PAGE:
Former 2010 Winter Olympics boss John Furlong has made good on his threat to sue a journalist and Vancouver newspaper over allegations he abused aboriginal students more than 40 years ago, setting the stage for one of the highest-profile libel suits in recent Canadian history.
Furlong's lawyers officially filed his statement of claim in B.C. Supreme Court on Wednesday against Ontario freelance reporter Laura Robinson and the editors and publishers of the weekly Georgia Straight.
Furlong alleges Robinson "maliciously intended to injure the plaintiff's reputation and cause the plaintiff harm" through a series of articles beginning in 2008 and culminating in a piece published in the Georgia Straight in September.
And even after the story was published and denied by Furlong, Robinson continued to defame him in emails to his colleagues, the statement of claim alleges.
The allegations made in Furlong's claim remain unproven in court and no statements of defence have yet been filed.
Furlong, chief executive of the Vancouver 2010 Organizing Committee and now chairman of the Vancouver Whitecaps soccer club, is claiming unspecified general, special, aggravated and punitive damages. He also wants an apology and retraction, and injunctions against further dissemination of the offending article and any other defamatory statements.
There's been no comment so far from Robinson or the Straight's editors and publisher. Furlong's lawyer said Tuesday that once the claim was filed they no longer comment.
In her Georgia Straight story, Robinson claimed the Irish-born Furlong, in his autobiographical book "Patriot Hearts," had omitted his "secret past" as a teenage Catholic missionary working as a sports coach and instructor at a Catholic school in Burns Lake, B.C., in 1969-70 before emigrating permanently to Canada a few years later. Furlong countered that his early stay in Canada was brief and unimportant.
Robinson claimed in her article that during his tenure as a volunteer teacher, Furlong abused aboriginal students physically and verbally. Her accusation was based on a series of affidavits (statutory declarations) collected from former students alleging Furlong subjected students to abuse, bullying and racial taunts.
Furlong says all these allegations are untrue, according to the statement of claim, and that Robinson knew or ought to have known they were unreliable before her Georgia Straight piece was published.
The court filing also alleges that last May, Robinson sent copies of the statutory declarations to some of Furlong's friends and colleagues "under the guise of seeking comment for the Georgia Straight article but with the intent of discrediting the plaintiff."
According to the claim, Robinson pressed on despite a letter from Furlong's lawyer last July vigorously denying any wrongdoing and warning of legal action if the allegations were published.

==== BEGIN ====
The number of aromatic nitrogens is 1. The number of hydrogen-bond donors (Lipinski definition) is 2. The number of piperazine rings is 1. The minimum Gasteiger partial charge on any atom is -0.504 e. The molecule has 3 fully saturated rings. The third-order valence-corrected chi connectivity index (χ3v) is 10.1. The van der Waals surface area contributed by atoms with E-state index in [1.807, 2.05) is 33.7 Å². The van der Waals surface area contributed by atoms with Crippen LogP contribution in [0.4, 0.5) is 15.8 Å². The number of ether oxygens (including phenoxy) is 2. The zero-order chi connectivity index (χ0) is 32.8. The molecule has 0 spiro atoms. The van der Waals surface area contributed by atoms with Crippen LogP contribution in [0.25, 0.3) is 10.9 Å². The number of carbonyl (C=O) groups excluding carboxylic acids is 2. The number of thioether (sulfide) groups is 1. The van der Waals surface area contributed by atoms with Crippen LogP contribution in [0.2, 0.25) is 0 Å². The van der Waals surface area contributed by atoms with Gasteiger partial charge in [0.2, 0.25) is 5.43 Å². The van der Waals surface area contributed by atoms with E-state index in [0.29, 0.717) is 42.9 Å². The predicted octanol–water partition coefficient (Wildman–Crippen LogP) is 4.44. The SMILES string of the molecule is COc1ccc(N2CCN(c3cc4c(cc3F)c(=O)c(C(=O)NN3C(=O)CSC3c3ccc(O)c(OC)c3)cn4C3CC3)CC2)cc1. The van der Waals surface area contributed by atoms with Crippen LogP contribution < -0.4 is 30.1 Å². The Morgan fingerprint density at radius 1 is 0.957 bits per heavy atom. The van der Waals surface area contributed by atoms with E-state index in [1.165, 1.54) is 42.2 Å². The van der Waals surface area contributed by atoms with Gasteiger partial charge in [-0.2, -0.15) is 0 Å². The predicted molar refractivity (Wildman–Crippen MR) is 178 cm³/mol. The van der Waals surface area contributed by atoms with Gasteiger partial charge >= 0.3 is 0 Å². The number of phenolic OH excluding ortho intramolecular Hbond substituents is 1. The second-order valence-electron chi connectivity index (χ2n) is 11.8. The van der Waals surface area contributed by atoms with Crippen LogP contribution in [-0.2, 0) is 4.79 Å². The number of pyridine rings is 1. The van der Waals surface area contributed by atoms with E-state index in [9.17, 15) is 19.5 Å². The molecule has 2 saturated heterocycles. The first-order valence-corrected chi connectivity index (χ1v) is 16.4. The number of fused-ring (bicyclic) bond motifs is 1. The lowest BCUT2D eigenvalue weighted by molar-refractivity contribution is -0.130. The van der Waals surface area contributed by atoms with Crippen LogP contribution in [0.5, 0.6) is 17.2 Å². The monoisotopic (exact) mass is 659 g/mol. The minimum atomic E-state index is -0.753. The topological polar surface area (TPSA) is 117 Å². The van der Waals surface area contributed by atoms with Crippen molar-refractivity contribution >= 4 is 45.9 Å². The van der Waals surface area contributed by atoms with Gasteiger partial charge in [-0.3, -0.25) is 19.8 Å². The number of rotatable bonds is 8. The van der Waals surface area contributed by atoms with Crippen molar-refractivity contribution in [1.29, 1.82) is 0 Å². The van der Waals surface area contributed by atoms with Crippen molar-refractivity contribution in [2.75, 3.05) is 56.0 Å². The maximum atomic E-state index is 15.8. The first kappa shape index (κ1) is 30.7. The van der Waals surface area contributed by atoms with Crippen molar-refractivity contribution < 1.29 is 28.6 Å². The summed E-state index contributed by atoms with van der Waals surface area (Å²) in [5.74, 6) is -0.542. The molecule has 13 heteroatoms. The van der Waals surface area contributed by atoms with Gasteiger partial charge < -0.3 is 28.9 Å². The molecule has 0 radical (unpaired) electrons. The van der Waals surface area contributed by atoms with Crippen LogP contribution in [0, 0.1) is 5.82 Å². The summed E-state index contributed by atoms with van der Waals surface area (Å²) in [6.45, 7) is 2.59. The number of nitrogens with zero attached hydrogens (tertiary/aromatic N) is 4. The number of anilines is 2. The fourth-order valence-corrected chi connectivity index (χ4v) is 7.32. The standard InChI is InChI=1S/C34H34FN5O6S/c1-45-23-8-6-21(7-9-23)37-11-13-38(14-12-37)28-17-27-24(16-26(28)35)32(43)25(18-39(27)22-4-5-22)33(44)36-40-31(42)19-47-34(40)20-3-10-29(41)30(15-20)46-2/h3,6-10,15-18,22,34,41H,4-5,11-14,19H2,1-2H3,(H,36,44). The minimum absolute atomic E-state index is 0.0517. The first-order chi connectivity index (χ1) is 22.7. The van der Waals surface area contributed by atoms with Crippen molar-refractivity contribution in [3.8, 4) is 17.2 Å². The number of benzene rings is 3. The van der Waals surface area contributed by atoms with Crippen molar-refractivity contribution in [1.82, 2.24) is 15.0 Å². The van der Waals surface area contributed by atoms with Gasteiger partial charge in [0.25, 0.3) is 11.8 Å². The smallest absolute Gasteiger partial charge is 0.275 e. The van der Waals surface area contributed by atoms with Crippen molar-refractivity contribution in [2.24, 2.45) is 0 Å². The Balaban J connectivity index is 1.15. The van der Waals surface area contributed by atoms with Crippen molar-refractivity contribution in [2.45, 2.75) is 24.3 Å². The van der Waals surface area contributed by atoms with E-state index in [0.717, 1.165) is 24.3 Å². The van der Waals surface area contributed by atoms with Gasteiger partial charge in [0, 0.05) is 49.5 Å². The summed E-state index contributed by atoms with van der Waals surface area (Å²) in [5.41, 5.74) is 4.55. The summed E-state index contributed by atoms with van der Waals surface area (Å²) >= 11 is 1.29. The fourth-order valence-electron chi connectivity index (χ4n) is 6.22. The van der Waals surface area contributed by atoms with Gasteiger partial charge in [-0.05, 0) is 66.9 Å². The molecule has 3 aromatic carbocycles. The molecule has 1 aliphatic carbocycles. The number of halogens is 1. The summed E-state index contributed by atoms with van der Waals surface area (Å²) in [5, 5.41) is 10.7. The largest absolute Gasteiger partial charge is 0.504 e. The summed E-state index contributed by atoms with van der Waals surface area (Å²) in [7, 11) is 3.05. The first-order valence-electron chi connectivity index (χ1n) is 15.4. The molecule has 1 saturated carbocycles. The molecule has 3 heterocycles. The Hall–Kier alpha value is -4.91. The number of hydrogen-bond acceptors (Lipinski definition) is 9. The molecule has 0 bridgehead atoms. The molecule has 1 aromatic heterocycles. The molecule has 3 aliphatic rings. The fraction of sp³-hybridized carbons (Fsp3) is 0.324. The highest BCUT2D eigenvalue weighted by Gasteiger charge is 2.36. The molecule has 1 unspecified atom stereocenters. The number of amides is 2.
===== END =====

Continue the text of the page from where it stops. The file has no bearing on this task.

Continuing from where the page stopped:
Not only that, Furlong's claim alleges, Robinson filed a report with the RCMP making further allegations of abuse of one student. The Mounties investigated that report and advised Straight editor Charlie Smith that there were inconsistencies between Robinson's account and that of the student she identified.
On the eve of the article's Sept. 27 publication, Furlong's lawyer sent Smith another letter warning the allegations were "incorrect and defamatory," and would trigger legal action if published.
Smith and Straight's editor and publisher Dan McLeod are named in the suit, both having reviewed Robinson's piece and approving it for publication, the claim states.
The Straight has an estimated readership of more than 800,000, and Robinson's story was republished in print and on the Internet, spreading her allegations around the world, the court document claims.
An angry Furlong called a news conference denouncing the article shortly after it was published.
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But Robinson apparently opted to double down. On Nov. 8, Furlong's claim states, she sent an email to Chris Dornan, media consultant for Own the Podium, which Furlong chairs. It claimed that since the story was published more former students have come forward "wanting to give statements about very serious abuse and racist behaviour." Non-aboriginal students have also corroborated the allegations against Furlong, Robinson says in the email to Dornan.
"There is a great deal of confirmation that Mr. Furlong was violent and a racist," the email says, according to the court filing.
As late as Nov. 25, the claim says, Robinson sent another email to the organization's chief executive officer alleging "former students of John Furlong's have made very serious allegations recently in signed documents about his violence against women and children."
The claim alleges Robinson's allegations brought Furlong "into public scandal and contempt, and suffered, and will continue to suffer, grave damage to his character and reputation," and subjected him and his family to "distress and embarrassment."
Furlong, who was lionized and given the Order of Canada for in the wake of Vancouver's Olympic triumph, claimed he has also suffered loss of income and earning capacity, including cancellation of scheduled speaking engagements shortly after the Straight article was published.